In the tire industry, cobalt salts and resorcinol resins are commonly part of mixtures for steel cord adhesion. However, regarding sustainability, work safety and environmental issues, these compounds have been increasingly considered as critical in recent years. Within the scope of a joint research cooperation, Brüggemann and Allnex developed a product that allows the elimination of both cobalt and resorcinol from steel cord adhesion mixtures.
S. Mark, Ü. Özkütükcü, R. Blanco-Trillo, R. Schäfer
A significant part of modern tires today consists of special mixtures that ensure the best possible adhesion to steel or textile cord – and thus give a tire all necessary properties required for its application on the street. The performance profile of a tire strongly depends on the strength and durability of such bonds between cord and rubber matrix. Due to the naturally low tendency of steel to adhere to rubber, adhesion promotors are used. State-of-the art adhesion promotors are resorcinol or resorcinol condensates that are combined with a methylene donor as crosslinker – such as hexamethoxy methylmelamine (HMMM). This combination provides a resin network that contributes significantly to both mechanical and adhesion properties of the rubber. Cobalt and cobalt salts, on the other hand, accelerate the vulcanization and contribute to the adhesion mechanism, which results in a positive impact on aging characteristics. Thus, resorcinol and cobalt play an important role in the production and use of a tire.
However, resorcinol was placed on the ECHA (European Chemicals Agency) CoRAP list („community rolling action plan“), first by France in 2016, and again in 2019 by Finland. In spring 2020, resorcinol was proposed for inclusion on the so-called SVHC list („substance of very high concern“). The reason was, and is, its potential mode of action as an endocrine disruptor. Substances identified as SVHC substances must be classified accordingly – and the pressure to find suitable replacement products increases significantly. In addition, the physical inclination of resorcinol to sublimate represents a high potential for exposure during application.
Cobalt and its salts are considered similarly critical today. Several factors come together that make cobalt compounds increasingly unattractive for applications in tires in the future. Metallic cobalt and many cobalt salts are considered to be toxic to reproduction and are suspected of having carcinogenic effects. The largest mining areas of cobalt are located in developing countries and areas of conflict, that are monitored very critically regarding prevailing working conditions and health-, work- and environmental standards. Besides, the demand for cobalt is also increasing due to the dramatically increasing demand for batteries for electric cars – and thus the availability of this raw material for the tire industry decreases, while at the same time market prices are rising.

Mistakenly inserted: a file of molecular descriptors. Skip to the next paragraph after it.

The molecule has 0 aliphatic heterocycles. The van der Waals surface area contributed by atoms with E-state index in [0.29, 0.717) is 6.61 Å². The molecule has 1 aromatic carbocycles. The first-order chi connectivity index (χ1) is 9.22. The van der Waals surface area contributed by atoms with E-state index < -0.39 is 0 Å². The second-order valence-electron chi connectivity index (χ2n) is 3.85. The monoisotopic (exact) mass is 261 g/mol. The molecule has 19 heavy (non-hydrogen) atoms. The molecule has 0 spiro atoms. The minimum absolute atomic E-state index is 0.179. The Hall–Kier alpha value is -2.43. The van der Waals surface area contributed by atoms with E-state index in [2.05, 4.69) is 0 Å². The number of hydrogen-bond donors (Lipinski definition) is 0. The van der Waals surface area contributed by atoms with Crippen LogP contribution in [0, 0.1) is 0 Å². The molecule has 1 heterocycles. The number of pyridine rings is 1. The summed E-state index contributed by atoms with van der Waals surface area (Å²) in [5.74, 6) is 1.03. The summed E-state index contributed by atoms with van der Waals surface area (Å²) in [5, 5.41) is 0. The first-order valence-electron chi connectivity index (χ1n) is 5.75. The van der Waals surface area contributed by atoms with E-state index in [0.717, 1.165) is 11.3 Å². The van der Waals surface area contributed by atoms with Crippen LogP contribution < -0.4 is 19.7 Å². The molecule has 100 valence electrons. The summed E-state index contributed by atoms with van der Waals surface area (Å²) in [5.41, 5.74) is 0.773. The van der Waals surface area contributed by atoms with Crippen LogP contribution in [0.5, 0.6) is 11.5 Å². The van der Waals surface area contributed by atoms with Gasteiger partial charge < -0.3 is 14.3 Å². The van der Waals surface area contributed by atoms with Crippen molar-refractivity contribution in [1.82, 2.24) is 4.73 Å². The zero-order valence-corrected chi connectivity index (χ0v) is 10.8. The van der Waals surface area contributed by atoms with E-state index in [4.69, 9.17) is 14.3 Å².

These are reasons for the efforts to reduce or even eliminate both components from tire mixtures. To actually achieve this, it is crucial to provide a replacement material that is able to meet the high requirements. Vulcanization speed, mechanical properties, adhesion as well as aging characteristics have to be taken into account. Furthermore, dosage form, processability, toxicological and environmental issues and sustainability must be considered to provide a suitable alternative to state-of-the art systems. This article is the result of a joint research collaboration of Brüggemann and Allnex to introduce a potential approach to solve this challenge.
The first marketable product has now been a ready-to-use masterbatch in granulate form. This masterbatch is based on a novolak-containing, resorcinol- and cobaltfree resin system, which was doped with activated zinc ions. Current theory is that this special combination of a resin with highly active zinc achieves high mechanical strength on one hand, while maintaining the adhesion to steel. On the other hand, aging processes can be slowed down due to the high availability of activated zinc.
Thus, all crucial properties of a tire adhesion mixture, which until now have been determined by resorcinol and cobalt, are considered. A positive side effect of the newly developed product is that the use of ZnO is no longer necessary – the zinc contained in the masterbatch also acts as a vulcanization activator. In addition to the elimination of cobalt and resorcinol, it is also possible to significantly reduce the amount of heavy metal zinc needed in a tire mixture.
S. Mark, Ü. Özkütükcü, R. Blanco-Trillo, R. Schäfer, RFP Rubber Fibres Plastics, 03 2020, 132-135.